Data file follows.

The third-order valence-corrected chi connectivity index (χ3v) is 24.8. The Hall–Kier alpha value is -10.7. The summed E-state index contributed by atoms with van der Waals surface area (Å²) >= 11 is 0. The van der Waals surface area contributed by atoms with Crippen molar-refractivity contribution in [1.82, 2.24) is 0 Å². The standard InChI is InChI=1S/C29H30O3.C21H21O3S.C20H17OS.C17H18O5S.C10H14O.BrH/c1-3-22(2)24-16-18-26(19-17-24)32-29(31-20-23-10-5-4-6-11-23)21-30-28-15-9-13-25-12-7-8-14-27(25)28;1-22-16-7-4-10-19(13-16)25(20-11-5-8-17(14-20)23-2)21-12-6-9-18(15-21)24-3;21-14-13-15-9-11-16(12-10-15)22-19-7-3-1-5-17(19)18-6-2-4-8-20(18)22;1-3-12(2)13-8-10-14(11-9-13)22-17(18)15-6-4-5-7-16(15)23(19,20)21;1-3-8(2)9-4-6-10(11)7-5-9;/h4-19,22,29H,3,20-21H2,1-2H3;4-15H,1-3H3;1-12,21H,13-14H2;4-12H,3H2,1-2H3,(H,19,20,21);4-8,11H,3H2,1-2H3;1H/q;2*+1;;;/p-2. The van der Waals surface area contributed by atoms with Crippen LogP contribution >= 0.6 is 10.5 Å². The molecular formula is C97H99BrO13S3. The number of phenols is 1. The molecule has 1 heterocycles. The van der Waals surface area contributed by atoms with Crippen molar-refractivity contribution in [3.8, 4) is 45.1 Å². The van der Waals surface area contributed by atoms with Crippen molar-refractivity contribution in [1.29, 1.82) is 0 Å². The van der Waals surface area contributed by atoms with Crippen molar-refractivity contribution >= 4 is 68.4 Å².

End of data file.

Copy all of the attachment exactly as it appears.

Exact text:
The third-order valence-corrected chi connectivity index (χ3v) is 24.8. The Hall–Kier alpha value is -10.7. The summed E-state index contributed by atoms with van der Waals surface area (Å²) >= 11 is 0. The van der Waals surface area contributed by atoms with Crippen molar-refractivity contribution in [1.82, 2.24) is 0 Å². The standard InChI is InChI=1S/C29H30O3.C21H21O3S.C20H17OS.C17H18O5S.C10H14O.BrH/c1-3-22(2)24-16-18-26(19-17-24)32-29(31-20-23-10-5-4-6-11-23)21-30-28-15-9-13-25-12-7-8-14-27(25)28;1-22-16-7-4-10-19(13-16)25(20-11-5-8-17(14-20)23-2)21-12-6-9-18(15-21)24-3;21-14-13-15-9-11-16(12-10-15)22-19-7-3-1-5-17(19)18-6-2-4-8-20(18)22;1-3-12(2)13-8-10-14(11-9-13)22-17(18)15-6-4-5-7-16(15)23(19,20)21;1-3-8(2)9-4-6-10(11)7-5-9;/h4-19,22,29H,3,20-21H2,1-2H3;4-15H,1-3H3;1-12,21H,13-14H2;4-12H,3H2,1-2H3,(H,19,20,21);4-8,11H,3H2,1-2H3;1H/q;2*+1;;;/p-2. The van der Waals surface area contributed by atoms with Crippen LogP contribution >= 0.6 is 10.5 Å². The molecular formula is C97H99BrO13S3. The number of phenols is 1. The molecule has 1 heterocycles. The van der Waals surface area contributed by atoms with Crippen molar-refractivity contribution in [3.8, 4) is 45.1 Å². The van der Waals surface area contributed by atoms with Crippen molar-refractivity contribution in [1.29, 1.82) is 0 Å². The van der Waals surface area contributed by atoms with Crippen molar-refractivity contribution >= 4 is 68.4 Å².